Columbine, Revisited

In addition to being Hitler’s birthday, April 20 also is the anniversary of the Columbine shootings, which happened 10 years ago. People are still searching for answers as to why it happened, and whether it has any lasting societal significance.

I’m not sure such questions can really be answered. Columbine is one of those horrible incidents — like, say, Jonestown — that will cause some talking heads to draw immediate, sweeping conclusions about entire generations but that don’t seem quite so profoundly defining after the years have passed. Fortunately, there wasn’t a wave of mass school violence in the wake of Columbine, just as there was no glut of religious cult suicides after Jonestown. To be sure, Columbine has caused parents, school administrators, and concerned citizens to focus on school violence and security, to examine the impact of bullying, and to consider how to connect with outcast students. At bottom, however, Columbine was simply the product of two deeply disturbed, disengaged kids who were eager to make some kind of twisted statement and leave some kind of perverse legacy. They failed. Ten years later, how many people remember their names, or their stories?

Adolf and Me

Adolf Hitler

Adolf Hitler

Today is my birthday. It also happens to be the birthday of Adolf Hitler. Der Fuhrer would have been 120 years old today, had he not blowns his brains out in the Fuhrerbunker as the Soviet Army closed in and then somehow had survived for another 64 years.

It’s a bit weird sharing a birthday with one of history’s great racists, fanatics, and mass murderers. When I was a kid and found out that Hitler was born on my birthday, I was both repelled and fascinated. I read everything I could find about him. He seemed to be surrounded by questions. How could a person become so anti-Semitic that he would launch the Holocaust? How could someone with an interest in cultural things like art and architecture also be a mass murderer? Why did many Germans find his oratory spell-binding, designate him as The Leader, and follow his will unquestioningly? How, in the 20th century, could an obvious madman become the leader of a major industrialized nation and provoke a world war that killed millions? I’m not sure that these questions have been, or ever will be, satisfactorily answered. As a youngster I wondered: could whatever have happened to Hitler to make him into such a horrible person happen again?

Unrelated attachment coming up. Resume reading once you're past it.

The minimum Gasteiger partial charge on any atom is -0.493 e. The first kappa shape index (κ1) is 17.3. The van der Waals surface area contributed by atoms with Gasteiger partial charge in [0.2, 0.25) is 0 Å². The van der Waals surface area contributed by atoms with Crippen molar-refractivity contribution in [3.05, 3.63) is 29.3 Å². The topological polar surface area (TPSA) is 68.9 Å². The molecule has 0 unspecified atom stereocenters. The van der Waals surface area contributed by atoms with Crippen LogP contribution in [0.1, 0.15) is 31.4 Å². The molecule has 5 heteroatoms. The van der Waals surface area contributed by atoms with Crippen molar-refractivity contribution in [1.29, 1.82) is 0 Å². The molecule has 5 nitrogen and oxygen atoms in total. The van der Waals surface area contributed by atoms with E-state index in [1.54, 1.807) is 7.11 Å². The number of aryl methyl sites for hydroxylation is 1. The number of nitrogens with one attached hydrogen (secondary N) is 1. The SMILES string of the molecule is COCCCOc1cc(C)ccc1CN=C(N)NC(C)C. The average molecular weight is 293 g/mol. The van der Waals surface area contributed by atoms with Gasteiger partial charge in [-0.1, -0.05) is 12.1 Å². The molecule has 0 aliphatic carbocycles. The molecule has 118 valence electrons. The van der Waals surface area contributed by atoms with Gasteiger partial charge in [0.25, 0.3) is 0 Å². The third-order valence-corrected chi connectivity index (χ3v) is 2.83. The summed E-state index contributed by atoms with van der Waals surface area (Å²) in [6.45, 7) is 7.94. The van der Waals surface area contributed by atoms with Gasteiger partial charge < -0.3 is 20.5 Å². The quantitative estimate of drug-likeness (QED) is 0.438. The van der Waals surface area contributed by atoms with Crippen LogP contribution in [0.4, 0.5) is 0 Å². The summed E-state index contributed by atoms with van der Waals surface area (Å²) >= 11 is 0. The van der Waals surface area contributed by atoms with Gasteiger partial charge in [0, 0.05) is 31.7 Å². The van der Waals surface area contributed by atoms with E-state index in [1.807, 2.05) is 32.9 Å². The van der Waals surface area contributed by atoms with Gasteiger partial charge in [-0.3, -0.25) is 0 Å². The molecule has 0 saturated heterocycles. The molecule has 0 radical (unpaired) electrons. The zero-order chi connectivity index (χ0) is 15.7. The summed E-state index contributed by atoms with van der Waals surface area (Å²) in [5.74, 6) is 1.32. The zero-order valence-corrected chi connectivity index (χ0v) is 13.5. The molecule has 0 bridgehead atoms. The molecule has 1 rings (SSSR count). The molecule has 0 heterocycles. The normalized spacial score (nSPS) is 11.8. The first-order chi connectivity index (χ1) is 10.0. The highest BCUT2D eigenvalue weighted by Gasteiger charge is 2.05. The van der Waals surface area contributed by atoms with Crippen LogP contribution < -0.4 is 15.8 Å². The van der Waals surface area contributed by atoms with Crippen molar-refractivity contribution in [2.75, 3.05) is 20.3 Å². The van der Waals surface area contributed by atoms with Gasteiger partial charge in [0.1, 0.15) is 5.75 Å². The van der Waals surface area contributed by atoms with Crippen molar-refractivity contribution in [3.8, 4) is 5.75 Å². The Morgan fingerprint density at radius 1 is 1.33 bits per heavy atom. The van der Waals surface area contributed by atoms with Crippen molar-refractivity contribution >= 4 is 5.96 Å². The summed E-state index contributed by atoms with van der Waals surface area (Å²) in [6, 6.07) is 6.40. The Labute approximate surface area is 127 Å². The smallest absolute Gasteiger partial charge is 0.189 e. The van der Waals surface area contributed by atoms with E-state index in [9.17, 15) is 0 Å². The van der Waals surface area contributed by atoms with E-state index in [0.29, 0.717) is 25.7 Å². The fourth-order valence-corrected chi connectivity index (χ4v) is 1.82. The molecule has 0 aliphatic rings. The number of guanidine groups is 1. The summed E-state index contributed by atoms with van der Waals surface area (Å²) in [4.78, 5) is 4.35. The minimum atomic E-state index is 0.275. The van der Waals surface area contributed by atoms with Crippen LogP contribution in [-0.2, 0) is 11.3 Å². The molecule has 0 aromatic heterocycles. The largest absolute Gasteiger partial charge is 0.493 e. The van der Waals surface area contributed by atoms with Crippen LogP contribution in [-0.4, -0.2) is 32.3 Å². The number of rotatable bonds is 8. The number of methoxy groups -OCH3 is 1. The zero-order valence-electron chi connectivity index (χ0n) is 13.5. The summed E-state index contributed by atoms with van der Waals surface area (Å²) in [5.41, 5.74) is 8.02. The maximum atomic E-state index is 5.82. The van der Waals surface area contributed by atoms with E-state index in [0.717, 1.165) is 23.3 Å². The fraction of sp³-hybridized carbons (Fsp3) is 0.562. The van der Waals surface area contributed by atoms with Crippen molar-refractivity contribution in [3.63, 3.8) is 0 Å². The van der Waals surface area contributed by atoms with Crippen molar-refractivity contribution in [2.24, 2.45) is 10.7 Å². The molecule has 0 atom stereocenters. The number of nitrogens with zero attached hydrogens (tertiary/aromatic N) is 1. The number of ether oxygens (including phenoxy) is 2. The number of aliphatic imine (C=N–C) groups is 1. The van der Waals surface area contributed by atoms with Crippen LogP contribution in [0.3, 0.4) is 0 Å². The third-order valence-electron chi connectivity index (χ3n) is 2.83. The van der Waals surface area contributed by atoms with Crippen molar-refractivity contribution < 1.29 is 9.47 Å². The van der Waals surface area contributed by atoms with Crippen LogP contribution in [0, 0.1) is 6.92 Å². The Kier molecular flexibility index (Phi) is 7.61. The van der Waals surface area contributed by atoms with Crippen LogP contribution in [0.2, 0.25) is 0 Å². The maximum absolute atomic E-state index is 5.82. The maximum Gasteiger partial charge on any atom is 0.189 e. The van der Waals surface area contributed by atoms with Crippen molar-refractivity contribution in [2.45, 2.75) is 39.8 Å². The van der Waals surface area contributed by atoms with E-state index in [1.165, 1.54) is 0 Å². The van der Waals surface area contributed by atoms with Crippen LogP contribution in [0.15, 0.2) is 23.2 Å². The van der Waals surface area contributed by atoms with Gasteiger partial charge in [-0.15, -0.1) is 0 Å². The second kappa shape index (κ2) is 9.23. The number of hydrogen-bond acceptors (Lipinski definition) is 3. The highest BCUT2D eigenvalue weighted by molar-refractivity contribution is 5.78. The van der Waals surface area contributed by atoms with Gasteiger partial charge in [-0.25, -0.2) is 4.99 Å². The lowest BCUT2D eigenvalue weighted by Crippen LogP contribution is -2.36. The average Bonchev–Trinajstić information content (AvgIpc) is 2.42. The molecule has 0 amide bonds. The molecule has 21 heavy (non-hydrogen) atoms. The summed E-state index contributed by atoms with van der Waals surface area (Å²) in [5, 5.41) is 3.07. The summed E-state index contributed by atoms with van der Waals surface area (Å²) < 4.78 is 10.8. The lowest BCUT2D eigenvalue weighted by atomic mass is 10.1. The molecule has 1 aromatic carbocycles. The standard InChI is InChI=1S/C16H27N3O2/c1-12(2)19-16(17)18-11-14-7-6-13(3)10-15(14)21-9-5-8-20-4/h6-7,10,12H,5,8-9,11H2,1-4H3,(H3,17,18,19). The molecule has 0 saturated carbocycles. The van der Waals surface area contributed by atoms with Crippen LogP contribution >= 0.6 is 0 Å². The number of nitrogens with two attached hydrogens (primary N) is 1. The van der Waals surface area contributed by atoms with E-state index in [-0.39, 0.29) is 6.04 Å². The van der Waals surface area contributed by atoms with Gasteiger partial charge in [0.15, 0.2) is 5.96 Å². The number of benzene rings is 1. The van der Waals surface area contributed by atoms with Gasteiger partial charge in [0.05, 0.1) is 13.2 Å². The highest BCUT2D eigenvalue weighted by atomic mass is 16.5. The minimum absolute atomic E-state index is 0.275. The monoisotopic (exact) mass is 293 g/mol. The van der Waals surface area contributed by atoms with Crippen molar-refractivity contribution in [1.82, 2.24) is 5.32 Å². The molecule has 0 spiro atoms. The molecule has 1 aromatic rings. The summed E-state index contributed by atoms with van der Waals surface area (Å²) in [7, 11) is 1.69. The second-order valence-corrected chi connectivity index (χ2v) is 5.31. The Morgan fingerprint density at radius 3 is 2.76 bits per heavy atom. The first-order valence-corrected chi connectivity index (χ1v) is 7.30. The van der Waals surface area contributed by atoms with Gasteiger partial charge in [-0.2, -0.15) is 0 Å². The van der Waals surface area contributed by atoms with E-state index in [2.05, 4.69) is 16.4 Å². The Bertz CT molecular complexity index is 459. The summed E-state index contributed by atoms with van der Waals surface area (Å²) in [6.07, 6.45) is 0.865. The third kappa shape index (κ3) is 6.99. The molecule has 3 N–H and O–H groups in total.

We shouldn’t forget Hitler — in particular, we should remember the obvious lessons to be learned from his career, such as the need for citizens to stand up for the rights of others and for countries to show courage in facing down tyrannical dictators who threaten the world order — but it is nice to see him recede in the rear view mirror a bit. After all, Hitler isn’t the only person who was born on April 20; other notables include Mohammed (possibly), Justice John Paul Stevens of the U.S. Supreme Court, and George Takei, who played Mr. Sulu on the original Star Trek. I have friends who seem normal (although one admittedly is a Michigan fan) who also were born on this date. More recently, for reasons apparently lost in a haze of cannabis smoke, April 20 has become “420” and is an excuse for college students to go outside and smoke even more marijuana than usual. It’s not much, but it beats Hitler anyday.